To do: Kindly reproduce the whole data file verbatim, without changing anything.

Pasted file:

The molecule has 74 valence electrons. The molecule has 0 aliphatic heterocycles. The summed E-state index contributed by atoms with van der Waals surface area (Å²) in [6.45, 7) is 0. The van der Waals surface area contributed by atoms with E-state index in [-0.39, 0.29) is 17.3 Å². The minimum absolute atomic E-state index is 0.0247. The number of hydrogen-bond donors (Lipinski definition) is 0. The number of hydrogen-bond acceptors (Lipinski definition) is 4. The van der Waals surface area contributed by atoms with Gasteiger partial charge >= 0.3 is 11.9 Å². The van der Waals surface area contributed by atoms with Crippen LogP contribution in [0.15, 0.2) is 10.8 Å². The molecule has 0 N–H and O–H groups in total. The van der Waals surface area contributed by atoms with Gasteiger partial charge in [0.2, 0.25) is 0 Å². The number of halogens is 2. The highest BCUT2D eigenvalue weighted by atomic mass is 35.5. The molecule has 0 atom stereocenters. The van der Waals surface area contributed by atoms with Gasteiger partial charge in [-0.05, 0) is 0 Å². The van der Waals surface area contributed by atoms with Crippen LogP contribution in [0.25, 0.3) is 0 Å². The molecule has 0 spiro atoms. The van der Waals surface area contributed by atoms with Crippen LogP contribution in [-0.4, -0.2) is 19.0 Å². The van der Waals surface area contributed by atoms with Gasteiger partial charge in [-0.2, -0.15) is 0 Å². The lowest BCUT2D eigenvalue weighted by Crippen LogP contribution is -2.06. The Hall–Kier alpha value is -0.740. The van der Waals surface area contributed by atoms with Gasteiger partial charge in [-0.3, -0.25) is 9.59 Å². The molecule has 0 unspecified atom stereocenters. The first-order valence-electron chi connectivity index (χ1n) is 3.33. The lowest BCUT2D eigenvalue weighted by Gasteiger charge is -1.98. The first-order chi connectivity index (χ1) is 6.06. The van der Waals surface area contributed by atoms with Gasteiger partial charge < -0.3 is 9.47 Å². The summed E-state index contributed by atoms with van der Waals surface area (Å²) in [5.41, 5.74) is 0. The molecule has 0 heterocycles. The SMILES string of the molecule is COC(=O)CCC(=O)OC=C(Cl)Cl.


The molecule has 74 valence electrons. The molecule has 0 aliphatic heterocycles. The summed E-state index contributed by atoms with van der Waals surface area (Å²) in [6.45, 7) is 0. The van der Waals surface area contributed by atoms with E-state index in [-0.39, 0.29) is 17.3 Å². The minimum absolute atomic E-state index is 0.0247. The number of hydrogen-bond donors (Lipinski definition) is 0. The number of hydrogen-bond acceptors (Lipinski definition) is 4. The van der Waals surface area contributed by atoms with Gasteiger partial charge >= 0.3 is 11.9 Å². The van der Waals surface area contributed by atoms with Crippen LogP contribution in [0.15, 0.2) is 10.8 Å². The molecule has 0 N–H and O–H groups in total. The van der Waals surface area contributed by atoms with Gasteiger partial charge in [0.2, 0.25) is 0 Å². The number of halogens is 2. The highest BCUT2D eigenvalue weighted by atomic mass is 35.5. The molecule has 0 atom stereocenters. The van der Waals surface area contributed by atoms with Gasteiger partial charge in [-0.05, 0) is 0 Å². The van der Waals surface area contributed by atoms with Crippen LogP contribution in [0.25, 0.3) is 0 Å². The molecule has 0 spiro atoms. The van der Waals surface area contributed by atoms with Crippen LogP contribution in [-0.4, -0.2) is 19.0 Å². The van der Waals surface area contributed by atoms with Gasteiger partial charge in [-0.2, -0.15) is 0 Å². The lowest BCUT2D eigenvalue weighted by Crippen LogP contribution is -2.06. The Hall–Kier alpha value is -0.740. The van der Waals surface area contributed by atoms with Gasteiger partial charge in [-0.3, -0.25) is 9.59 Å². The molecule has 0 unspecified atom stereocenters. The first-order valence-electron chi connectivity index (χ1n) is 3.33. The lowest BCUT2D eigenvalue weighted by Gasteiger charge is -1.98. The first-order chi connectivity index (χ1) is 6.06. The van der Waals surface area contributed by atoms with Gasteiger partial charge < -0.3 is 9.47 Å². The summed E-state index contributed by atoms with van der Waals surface area (Å²) in [5.41, 5.74) is 0. The molecule has 0 heterocycles. The SMILES string of the molecule is COC(=O)CCC(=O)OC=C(Cl)Cl.